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How Old Do You Have to Be to Fly Alone?

BY: GROUPON EDITORS | 5.9.2017 |

Some parents are dealt with a situation where their kid might want or need to travel alone. In these cases, they might ask: "How old do you have to be to fly alone?" or even "Should I let my kid fly alone?" To answer these queries, we asked a varied pool of respondents and got responses from parents, pilots, and even a few kids. We also checked specific airline regulations to get you a clear picture before you book your kid's airfare.

What the Airlines Say

Southwest Airlines says about 300,000 "unaccompanied minors" fly on their planes annually. Some kids are as young as 5 years old. Every major airline has its own protocol when it comes to kids flying alone, so requirements may vary. But here's a general overview of how airlines deal with various age groups.

  • Kids younger than 5: Usually can't fly without an adult. (That is, unless you have your own private jet. Then you can make your own rules.)
  • Ages 5–7: Can fly solo in most cases, as long as it's a nonstop flight.
  • Ages 8–11: Kids can transfer to a connecting flight on most airlines with the help of airline staff. This "escort fee" ranges from $39 to $100, according to IndependentTraveler.com.
  • Ages 12–17: Most airlines don't treat these passengers as unaccompanied minors if it's a domestic flight. Check with your airline regarding international flights.

Is My Kid Ready to Fly Solo?

Before you let your little birdies fly on a giant metal bird, this question is fundamental. Are they mature enough? How do they handle travel in general? Here are some pieces to consider:

Ask the kid(s) how they feel about it.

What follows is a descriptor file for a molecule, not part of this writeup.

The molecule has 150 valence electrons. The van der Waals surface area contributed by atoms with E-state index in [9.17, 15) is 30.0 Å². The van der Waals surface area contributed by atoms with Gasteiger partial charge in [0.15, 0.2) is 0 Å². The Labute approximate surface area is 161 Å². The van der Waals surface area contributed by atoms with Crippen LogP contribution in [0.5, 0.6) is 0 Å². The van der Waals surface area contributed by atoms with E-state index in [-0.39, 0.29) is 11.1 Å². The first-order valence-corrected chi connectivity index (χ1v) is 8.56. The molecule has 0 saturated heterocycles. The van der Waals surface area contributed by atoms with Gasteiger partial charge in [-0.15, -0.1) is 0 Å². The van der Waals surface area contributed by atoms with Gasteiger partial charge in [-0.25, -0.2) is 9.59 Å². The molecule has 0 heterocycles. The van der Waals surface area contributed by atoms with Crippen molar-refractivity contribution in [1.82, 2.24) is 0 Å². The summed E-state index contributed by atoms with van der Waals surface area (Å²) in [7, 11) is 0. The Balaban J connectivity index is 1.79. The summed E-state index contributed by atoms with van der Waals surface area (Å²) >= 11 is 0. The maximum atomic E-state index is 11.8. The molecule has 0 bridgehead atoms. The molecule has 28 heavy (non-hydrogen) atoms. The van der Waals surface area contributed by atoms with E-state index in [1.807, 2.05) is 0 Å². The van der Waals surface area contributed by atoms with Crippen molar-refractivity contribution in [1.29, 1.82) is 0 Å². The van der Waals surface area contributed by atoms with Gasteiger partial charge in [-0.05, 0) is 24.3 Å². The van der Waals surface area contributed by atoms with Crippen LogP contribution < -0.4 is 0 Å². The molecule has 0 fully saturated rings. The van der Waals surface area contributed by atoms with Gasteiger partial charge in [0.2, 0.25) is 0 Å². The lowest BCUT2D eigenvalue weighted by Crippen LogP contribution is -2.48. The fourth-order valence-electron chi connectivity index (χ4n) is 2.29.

Talk to them about what they should expect. Some kids may be afraid, but some kids may be excited. One parent with a 13-year old son who's about to embark on his first solo flight said their son's biggest worry was that "it will be boring" because no one is with him.

When you've traveled in the past with your kids, how did they fare?

Some parents suggest taking kids on road trips or on shorter flights with you to chaperone. This helps them adjust before they're sent up in the air on their own.

How do you think they'll behave around other passengers?

Kasandra T., a mother of two, is still traumatized from the time someone else's child cried nonstop on a six-hour flight to Germany. She believes kids shouldn't fly "until [they] are old enough to entertain themselves for the duration of the flight."

Do they understand basic in-flight etiquette?

Pilot Adam G., who works for a major airline, emphasizes that this is the parent's responsibility. "I've actually turned around in my seat and asked a parent of a 9-year-old sitting behind me why my 3-year-old knows not to kick the seat in front of her and her 9-year-old does not."

So—What's the Right Age for a Kid to Fly Solo?

We've figured out the answer to "how old do you have to be to fly alone?" But how old should you be? The magic number that airlines and passengers tend to agree on as a reasonable age for youngsters to start flying is 8 or 9. Most people polled didn't fly by themselves until they were 8 years old or older.

Of course, for some people, that "perfect" age will vary. As mom and grandmother Tanya C. suggests, "That's entirely a child-to-child decision. Children mature at very different rates, so there is no set age that is right for all children."

If You've Given the OK, Here's How to Plan Ahead:

  • Try to book an earlier flight to avoid unforeseen delays and cancellations.
  • Charge cell phones (and program important numbers) and prepaid credit cards for your child to use in-flight.
  • Pack their favorite video games and activity books to help combat boredom.
  • Pack snacks, especially if it's a longer flight. Those complimentary pretzels only go so far.
  • Discuss in-flight etiquette with them, so other passengers don't have to deal with any unforeseen outbursts.

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